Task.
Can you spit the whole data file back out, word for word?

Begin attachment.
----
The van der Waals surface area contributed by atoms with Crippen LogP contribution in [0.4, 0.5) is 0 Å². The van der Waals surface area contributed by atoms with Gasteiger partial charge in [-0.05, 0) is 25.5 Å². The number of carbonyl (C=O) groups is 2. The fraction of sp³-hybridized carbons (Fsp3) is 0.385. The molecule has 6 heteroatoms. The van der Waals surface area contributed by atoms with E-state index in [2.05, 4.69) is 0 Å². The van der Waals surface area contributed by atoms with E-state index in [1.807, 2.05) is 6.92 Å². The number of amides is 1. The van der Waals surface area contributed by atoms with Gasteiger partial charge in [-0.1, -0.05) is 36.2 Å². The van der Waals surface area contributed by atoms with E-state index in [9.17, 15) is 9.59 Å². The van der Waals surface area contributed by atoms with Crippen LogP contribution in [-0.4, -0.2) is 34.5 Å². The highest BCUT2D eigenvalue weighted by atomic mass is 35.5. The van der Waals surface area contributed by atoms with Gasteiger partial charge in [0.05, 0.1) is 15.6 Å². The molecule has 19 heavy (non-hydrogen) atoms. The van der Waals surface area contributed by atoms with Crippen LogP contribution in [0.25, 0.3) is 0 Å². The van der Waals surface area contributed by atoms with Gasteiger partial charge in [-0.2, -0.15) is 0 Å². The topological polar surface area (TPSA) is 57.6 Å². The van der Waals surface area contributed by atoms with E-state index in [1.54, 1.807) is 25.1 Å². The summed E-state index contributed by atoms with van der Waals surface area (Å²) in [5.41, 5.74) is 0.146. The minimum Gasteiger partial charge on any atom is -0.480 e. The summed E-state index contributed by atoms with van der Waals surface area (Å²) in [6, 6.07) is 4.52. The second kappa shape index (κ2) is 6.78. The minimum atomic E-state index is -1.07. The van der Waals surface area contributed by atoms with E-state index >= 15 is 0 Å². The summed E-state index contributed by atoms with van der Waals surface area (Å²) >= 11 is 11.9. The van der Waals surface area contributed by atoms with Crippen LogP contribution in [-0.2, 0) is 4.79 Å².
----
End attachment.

The van der Waals surface area contributed by atoms with Crippen LogP contribution in [0.4, 0.5) is 0 Å². The van der Waals surface area contributed by atoms with Gasteiger partial charge in [-0.05, 0) is 25.5 Å². The number of carbonyl (C=O) groups is 2. The fraction of sp³-hybridized carbons (Fsp3) is 0.385. The molecule has 6 heteroatoms. The van der Waals surface area contributed by atoms with E-state index in [2.05, 4.69) is 0 Å². The van der Waals surface area contributed by atoms with E-state index in [1.807, 2.05) is 6.92 Å². The number of amides is 1. The van der Waals surface area contributed by atoms with Gasteiger partial charge in [-0.1, -0.05) is 36.2 Å². The van der Waals surface area contributed by atoms with E-state index in [9.17, 15) is 9.59 Å². The van der Waals surface area contributed by atoms with Crippen LogP contribution in [-0.4, -0.2) is 34.5 Å². The highest BCUT2D eigenvalue weighted by atomic mass is 35.5. The van der Waals surface area contributed by atoms with Gasteiger partial charge in [0.05, 0.1) is 15.6 Å². The molecule has 19 heavy (non-hydrogen) atoms. The van der Waals surface area contributed by atoms with Crippen LogP contribution in [0.25, 0.3) is 0 Å². The van der Waals surface area contributed by atoms with Gasteiger partial charge in [-0.2, -0.15) is 0 Å². The topological polar surface area (TPSA) is 57.6 Å². The van der Waals surface area contributed by atoms with E-state index in [1.54, 1.807) is 25.1 Å². The summed E-state index contributed by atoms with van der Waals surface area (Å²) in [5.41, 5.74) is 0.146. The minimum Gasteiger partial charge on any atom is -0.480 e. The summed E-state index contributed by atoms with van der Waals surface area (Å²) in [6, 6.07) is 4.52. The second kappa shape index (κ2) is 6.78. The minimum atomic E-state index is -1.07. The van der Waals surface area contributed by atoms with E-state index >= 15 is 0 Å². The summed E-state index contributed by atoms with van der Waals surface area (Å²) >= 11 is 11.9. The van der Waals surface area contributed by atoms with Crippen LogP contribution in [-0.2, 0) is 4.79 Å².